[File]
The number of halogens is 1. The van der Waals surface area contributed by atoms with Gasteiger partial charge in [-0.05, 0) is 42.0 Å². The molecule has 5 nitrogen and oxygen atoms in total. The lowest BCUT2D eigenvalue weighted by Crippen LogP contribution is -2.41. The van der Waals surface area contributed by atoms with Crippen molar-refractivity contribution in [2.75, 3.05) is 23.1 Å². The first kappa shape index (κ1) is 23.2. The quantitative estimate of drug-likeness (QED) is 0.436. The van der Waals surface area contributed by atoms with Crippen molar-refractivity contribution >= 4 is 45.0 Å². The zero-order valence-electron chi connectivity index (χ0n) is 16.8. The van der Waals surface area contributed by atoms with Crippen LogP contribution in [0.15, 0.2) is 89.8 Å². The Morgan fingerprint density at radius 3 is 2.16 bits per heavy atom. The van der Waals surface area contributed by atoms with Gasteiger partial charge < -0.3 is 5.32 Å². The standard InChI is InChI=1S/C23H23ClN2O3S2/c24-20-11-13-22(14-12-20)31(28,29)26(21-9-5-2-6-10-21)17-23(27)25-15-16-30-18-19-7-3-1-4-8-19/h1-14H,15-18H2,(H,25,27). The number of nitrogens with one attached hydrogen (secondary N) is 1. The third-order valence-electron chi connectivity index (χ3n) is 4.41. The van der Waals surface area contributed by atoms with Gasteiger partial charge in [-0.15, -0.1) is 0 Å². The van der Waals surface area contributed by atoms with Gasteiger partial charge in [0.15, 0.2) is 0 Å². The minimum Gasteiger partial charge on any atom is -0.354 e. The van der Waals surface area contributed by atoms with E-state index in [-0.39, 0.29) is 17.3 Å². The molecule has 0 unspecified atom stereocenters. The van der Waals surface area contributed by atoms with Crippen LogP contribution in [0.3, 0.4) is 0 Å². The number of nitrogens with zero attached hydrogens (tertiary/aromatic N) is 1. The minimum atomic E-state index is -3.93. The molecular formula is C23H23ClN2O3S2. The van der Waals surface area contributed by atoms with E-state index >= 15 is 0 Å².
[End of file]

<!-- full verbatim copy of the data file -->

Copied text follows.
The number of halogens is 1. The van der Waals surface area contributed by atoms with Gasteiger partial charge in [-0.05, 0) is 42.0 Å². The molecule has 5 nitrogen and oxygen atoms in total. The lowest BCUT2D eigenvalue weighted by Crippen LogP contribution is -2.41. The van der Waals surface area contributed by atoms with Crippen molar-refractivity contribution in [2.75, 3.05) is 23.1 Å². The first kappa shape index (κ1) is 23.2. The quantitative estimate of drug-likeness (QED) is 0.436. The van der Waals surface area contributed by atoms with Crippen molar-refractivity contribution >= 4 is 45.0 Å². The zero-order valence-electron chi connectivity index (χ0n) is 16.8. The van der Waals surface area contributed by atoms with Crippen LogP contribution in [0.15, 0.2) is 89.8 Å². The Morgan fingerprint density at radius 3 is 2.16 bits per heavy atom. The van der Waals surface area contributed by atoms with Gasteiger partial charge < -0.3 is 5.32 Å². The standard InChI is InChI=1S/C23H23ClN2O3S2/c24-20-11-13-22(14-12-20)31(28,29)26(21-9-5-2-6-10-21)17-23(27)25-15-16-30-18-19-7-3-1-4-8-19/h1-14H,15-18H2,(H,25,27). The number of nitrogens with one attached hydrogen (secondary N) is 1. The third-order valence-electron chi connectivity index (χ3n) is 4.41. The van der Waals surface area contributed by atoms with Gasteiger partial charge in [-0.15, -0.1) is 0 Å². The van der Waals surface area contributed by atoms with Gasteiger partial charge in [0.15, 0.2) is 0 Å². The minimum Gasteiger partial charge on any atom is -0.354 e. The van der Waals surface area contributed by atoms with E-state index in [-0.39, 0.29) is 17.3 Å². The molecule has 0 unspecified atom stereocenters. The van der Waals surface area contributed by atoms with Crippen LogP contribution in [0.3, 0.4) is 0 Å². The number of nitrogens with zero attached hydrogens (tertiary/aromatic N) is 1. The minimum atomic E-state index is -3.93. The molecular formula is C23H23ClN2O3S2. The van der Waals surface area contributed by atoms with E-state index >= 15 is 0 Å².